Hog producer Smithfield Foods Inc., the subject of a $4.7 billion bid from China’s Shuanghui International, posted a 63 percent fall in net profit as exports to China and Russia declined due to issues related to a drug it uses to produce lean meat.
Smithfield, whose products include Smithfield bacon and Eckrich sausages, said its net income fell to $29.7 million, or 21 cents per share, in the fourth quarter ended April 28, from $79.5 million, or 49 cents per share, a year earlier.
Revenue rose 3 percent to $3.32 billion.
“For the industry, pork exports were down to nearly every major market in the fourth quarter with volumes to China and Russia falling over ractopamine certification requirements,” Chief Executive Larry Pope said in a statement Friday.
Ractopamine, a livestock food additive, has been banned in China and Russia. Smithfield said on May 14 it would soon raise half of its hogs on feed that does not contain ractopamine.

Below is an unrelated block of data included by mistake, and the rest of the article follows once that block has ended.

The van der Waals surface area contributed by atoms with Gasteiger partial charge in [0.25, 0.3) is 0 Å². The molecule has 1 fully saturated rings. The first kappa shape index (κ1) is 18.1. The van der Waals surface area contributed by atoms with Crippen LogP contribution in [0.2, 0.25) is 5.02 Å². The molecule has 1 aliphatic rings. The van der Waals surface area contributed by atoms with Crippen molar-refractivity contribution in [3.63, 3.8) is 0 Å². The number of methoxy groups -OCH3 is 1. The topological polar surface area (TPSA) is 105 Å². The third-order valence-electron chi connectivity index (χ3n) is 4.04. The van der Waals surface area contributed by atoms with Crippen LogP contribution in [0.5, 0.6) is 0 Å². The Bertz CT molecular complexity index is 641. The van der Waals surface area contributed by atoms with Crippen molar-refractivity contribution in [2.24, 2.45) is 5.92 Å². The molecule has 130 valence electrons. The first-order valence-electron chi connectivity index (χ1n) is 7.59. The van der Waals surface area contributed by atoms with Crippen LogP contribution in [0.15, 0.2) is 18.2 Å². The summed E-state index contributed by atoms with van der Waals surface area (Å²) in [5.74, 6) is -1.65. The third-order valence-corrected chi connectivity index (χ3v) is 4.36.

The company also said a weaker yen resulted in lower shipments to Japan.
Smithfield did not provide an update on the takeover, which analysts and politicians have said could face land ownership issues in several states as well as scrutiny from a federal government panel that assesses national security risks.
The panel is not expected to block the sale, which if completed would result in a huge increase in Smithfield’s exports to China.
Smithfield said earlier this month that it would discontinue earnings conference calls because of the pending deal.
Smithfield shares were little changed in light pre-market trading. They closed at $32.81 on Thursday on the New York Stock Exchange, below Shuanghui’s offer price of $34 per share.